• Vanessa C Spence

How To Help Our Young Black Women Get Through The Climb Of Mental Health


Photo of the late Chef Anthony Bourdain (Left) and Designer Kate Spade (Right)

In wake of the news around losing two major icons, Kate Spade and Anthony Bourdain, making the decision to take their own lives, as a black woman it makes me ask the question of whether that choice would be as accepted coming from a black woman in my community. For years I've listened to the opinions of others stating the qualities of a women of colour and the first adjective that is used to describe us (other than the smoothness of our melanin skin) is our strength. But what does "strength" even mean? And what does it mean to a young black woman?


The generic meaning of strength in the dictionary is defined as having the ability to move heavy weights or perform physically demanding tasks. In my opinion, that definition could be used to describe anyone of any race or gender. So, why is it used so freely when describing a black woman? I've come to the conclusion that strength is defined differently when used in regards to a black woman. I feel that our strength is defined as the ability to withstand great force or pressure. We should not be easily affected by certain behaviours, we should be determined and we have to have impeccable self-control. Growing up around women who personify these qualities I was lucky enough to inherit them myself. And, don't get me wrong, these qualities are things that I am proud of but I was never introduced to that in between area. That grey area. That area where I can sit alone and say to myself "I don't know what's next," or "not today."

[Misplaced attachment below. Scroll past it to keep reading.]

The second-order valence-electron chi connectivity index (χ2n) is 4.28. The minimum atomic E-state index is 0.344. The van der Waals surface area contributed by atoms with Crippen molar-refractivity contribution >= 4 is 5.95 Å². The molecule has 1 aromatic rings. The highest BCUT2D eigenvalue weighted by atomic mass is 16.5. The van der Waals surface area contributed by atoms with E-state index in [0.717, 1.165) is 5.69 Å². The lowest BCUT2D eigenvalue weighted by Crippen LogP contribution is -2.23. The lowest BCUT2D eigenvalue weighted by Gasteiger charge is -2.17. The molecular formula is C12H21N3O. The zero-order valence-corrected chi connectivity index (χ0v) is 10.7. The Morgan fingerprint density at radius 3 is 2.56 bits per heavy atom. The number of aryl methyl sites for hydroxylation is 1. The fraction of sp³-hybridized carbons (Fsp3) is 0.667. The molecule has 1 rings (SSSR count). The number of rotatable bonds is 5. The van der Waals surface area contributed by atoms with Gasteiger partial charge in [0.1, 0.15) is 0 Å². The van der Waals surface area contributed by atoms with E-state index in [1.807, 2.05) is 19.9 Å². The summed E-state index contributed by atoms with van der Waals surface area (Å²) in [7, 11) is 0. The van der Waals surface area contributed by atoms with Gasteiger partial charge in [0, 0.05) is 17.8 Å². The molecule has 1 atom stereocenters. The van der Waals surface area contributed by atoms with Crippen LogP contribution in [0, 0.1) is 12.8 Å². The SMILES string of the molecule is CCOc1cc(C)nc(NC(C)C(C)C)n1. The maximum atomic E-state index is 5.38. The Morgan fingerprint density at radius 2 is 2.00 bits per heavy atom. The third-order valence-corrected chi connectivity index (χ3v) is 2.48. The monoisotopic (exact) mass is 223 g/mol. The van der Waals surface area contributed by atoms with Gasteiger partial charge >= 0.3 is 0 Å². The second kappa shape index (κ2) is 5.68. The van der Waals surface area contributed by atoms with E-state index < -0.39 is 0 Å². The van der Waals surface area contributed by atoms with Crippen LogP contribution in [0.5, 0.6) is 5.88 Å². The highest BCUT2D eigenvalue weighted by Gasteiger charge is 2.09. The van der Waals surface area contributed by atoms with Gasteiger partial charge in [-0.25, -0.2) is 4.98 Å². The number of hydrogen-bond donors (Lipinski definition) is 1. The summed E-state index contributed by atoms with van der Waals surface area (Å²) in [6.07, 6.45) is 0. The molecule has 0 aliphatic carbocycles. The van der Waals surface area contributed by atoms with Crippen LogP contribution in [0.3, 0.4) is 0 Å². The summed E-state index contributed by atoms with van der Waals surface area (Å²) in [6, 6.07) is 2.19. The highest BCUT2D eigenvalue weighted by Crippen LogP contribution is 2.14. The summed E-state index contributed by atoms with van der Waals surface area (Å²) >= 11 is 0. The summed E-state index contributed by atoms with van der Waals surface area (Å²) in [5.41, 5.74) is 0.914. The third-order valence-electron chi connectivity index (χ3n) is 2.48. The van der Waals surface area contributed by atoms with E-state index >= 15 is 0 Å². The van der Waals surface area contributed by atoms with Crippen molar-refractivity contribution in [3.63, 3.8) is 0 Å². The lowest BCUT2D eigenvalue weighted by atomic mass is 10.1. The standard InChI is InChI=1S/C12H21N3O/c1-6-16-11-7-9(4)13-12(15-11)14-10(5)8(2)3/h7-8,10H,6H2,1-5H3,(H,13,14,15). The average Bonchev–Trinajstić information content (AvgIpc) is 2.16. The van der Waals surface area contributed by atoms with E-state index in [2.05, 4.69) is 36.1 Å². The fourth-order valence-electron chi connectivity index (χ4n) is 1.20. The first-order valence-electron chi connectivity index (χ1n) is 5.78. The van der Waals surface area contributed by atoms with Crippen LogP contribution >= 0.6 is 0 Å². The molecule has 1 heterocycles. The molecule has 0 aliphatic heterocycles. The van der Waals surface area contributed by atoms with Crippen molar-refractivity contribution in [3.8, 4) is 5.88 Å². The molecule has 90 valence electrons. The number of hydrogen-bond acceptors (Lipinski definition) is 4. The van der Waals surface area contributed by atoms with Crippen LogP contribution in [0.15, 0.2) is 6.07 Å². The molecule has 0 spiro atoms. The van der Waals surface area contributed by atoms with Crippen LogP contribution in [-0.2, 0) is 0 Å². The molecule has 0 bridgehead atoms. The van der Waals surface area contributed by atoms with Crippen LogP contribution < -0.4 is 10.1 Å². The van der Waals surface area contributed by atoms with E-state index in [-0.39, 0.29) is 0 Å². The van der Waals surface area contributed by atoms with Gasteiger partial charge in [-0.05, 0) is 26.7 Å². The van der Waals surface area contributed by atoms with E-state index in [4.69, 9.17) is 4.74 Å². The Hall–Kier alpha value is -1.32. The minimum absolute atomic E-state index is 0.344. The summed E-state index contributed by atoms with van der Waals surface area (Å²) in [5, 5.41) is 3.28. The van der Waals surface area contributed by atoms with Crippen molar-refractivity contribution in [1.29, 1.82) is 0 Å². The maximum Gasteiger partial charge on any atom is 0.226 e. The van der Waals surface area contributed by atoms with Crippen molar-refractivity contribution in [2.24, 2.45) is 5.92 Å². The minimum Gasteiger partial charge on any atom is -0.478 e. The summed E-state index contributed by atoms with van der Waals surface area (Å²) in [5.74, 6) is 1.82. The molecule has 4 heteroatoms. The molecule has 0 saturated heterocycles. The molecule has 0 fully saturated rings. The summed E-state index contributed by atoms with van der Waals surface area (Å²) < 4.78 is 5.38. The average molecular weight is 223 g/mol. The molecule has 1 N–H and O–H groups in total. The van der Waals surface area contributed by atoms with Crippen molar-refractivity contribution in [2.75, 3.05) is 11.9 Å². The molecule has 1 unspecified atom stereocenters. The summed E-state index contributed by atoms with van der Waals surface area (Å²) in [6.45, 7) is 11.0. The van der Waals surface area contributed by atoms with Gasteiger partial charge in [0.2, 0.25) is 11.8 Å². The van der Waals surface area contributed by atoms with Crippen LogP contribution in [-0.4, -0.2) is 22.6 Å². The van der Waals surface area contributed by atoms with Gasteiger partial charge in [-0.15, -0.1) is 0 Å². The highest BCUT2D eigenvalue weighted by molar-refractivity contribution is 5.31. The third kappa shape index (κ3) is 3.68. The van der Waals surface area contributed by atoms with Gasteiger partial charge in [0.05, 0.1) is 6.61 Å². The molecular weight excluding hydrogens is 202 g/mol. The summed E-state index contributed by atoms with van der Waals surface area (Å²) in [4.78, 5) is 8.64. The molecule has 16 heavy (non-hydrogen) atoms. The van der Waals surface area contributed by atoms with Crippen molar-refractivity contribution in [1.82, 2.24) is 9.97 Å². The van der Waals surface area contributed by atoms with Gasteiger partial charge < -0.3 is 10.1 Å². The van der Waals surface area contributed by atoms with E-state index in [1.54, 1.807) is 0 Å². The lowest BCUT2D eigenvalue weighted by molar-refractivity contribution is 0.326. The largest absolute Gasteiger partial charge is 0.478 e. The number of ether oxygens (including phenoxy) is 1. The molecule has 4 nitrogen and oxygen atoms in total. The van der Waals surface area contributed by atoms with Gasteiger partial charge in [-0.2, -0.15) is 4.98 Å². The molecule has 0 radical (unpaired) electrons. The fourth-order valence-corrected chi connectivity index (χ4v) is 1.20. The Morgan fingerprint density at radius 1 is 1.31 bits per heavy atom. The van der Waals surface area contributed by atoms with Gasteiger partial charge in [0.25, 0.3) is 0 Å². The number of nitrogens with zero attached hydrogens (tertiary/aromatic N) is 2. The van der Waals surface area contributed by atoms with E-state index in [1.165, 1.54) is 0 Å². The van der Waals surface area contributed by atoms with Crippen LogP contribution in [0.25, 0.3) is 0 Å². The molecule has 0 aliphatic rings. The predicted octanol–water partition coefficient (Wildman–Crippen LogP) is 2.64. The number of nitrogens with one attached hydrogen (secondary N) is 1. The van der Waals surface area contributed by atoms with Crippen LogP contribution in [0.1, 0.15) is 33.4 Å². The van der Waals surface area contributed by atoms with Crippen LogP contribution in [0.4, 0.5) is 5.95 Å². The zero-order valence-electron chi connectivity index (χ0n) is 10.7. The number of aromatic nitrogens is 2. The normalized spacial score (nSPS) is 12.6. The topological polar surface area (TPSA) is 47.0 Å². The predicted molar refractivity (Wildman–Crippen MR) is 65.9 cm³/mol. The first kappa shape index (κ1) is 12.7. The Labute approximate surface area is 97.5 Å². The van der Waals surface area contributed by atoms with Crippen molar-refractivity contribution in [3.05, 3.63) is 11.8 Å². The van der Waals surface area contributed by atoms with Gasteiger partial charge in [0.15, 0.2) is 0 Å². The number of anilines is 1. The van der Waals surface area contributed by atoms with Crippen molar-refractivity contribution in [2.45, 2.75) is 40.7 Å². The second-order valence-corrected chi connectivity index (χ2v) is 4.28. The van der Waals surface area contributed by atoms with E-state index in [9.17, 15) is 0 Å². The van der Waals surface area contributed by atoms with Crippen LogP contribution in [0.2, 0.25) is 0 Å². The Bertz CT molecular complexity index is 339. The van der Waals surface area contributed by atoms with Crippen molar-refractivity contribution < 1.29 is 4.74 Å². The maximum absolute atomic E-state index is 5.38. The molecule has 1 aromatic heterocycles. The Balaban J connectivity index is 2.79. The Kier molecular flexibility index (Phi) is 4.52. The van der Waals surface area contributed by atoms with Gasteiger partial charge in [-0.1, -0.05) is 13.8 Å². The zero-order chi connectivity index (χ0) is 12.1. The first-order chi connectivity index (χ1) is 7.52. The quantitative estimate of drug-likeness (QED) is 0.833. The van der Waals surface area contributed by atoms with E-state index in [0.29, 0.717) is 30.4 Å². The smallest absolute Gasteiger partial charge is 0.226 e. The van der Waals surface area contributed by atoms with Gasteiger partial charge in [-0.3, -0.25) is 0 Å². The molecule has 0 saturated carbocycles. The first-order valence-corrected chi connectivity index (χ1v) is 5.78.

Because black women are regarded as these hardened beings that grey area was something I didn't have the luxury of experiencing. I always felt like I had to keep my guard up so I wouldn't be taken advantage of outside of my community, and worse, inside of my community. It was expected that I knew what I wanted each moment I was asked just like how it was expected that I knew exactly what I wanted to study in post-secondary school straight out of graduating grade twelve. My choice ultimately worked out but really I had no clue. What I longed for was that year off to figure things out - to figure me out. What I needed was that grey area. That space to give myself permission to not know something and be confident that I had the time to figure it out without the pressures from my loved ones.


Without that space to breathe, all of that force and pressure that comes with the meaning of being a "strong black woman" has the opportunity to build up and be transferred into actions that I can't confidently explain. Deciding not to go to work on a whim, staying in bed instead of studying for that exam or isolating myself in a house full of people. Those actions eventually become noticed by my community and I am berated with questions and opinions that end up making me feel even lesser. And the cycle just gets worse and worse with only a few ways to end.


So, that begs the question, how can we end this cycle without the devastation of death? I say understanding. I say empathy. As a community, let us take the time and try to understand what our young black women are going through on a daily basis. Times are a lot harder. Black women are not in this country only to survive anymore. We are here to thrive and that comes with a whole bag of burdens of its own. So be kind to your daughters, your sisters, your aunts and your mothers. There are some mental processes we cannot explain but they can be helped with a little understanding and support.


In the words of Jada Pinkett Smith, "I wish somebody had told me that it’s going to be okay. We’re going to have obstacles, you’re going to have difficult times, you’re going to have really dark times. But just understand, keep stepping because life starts to reveal itself to you. The light will come."


Be that understanding. Be that support. Be that light.

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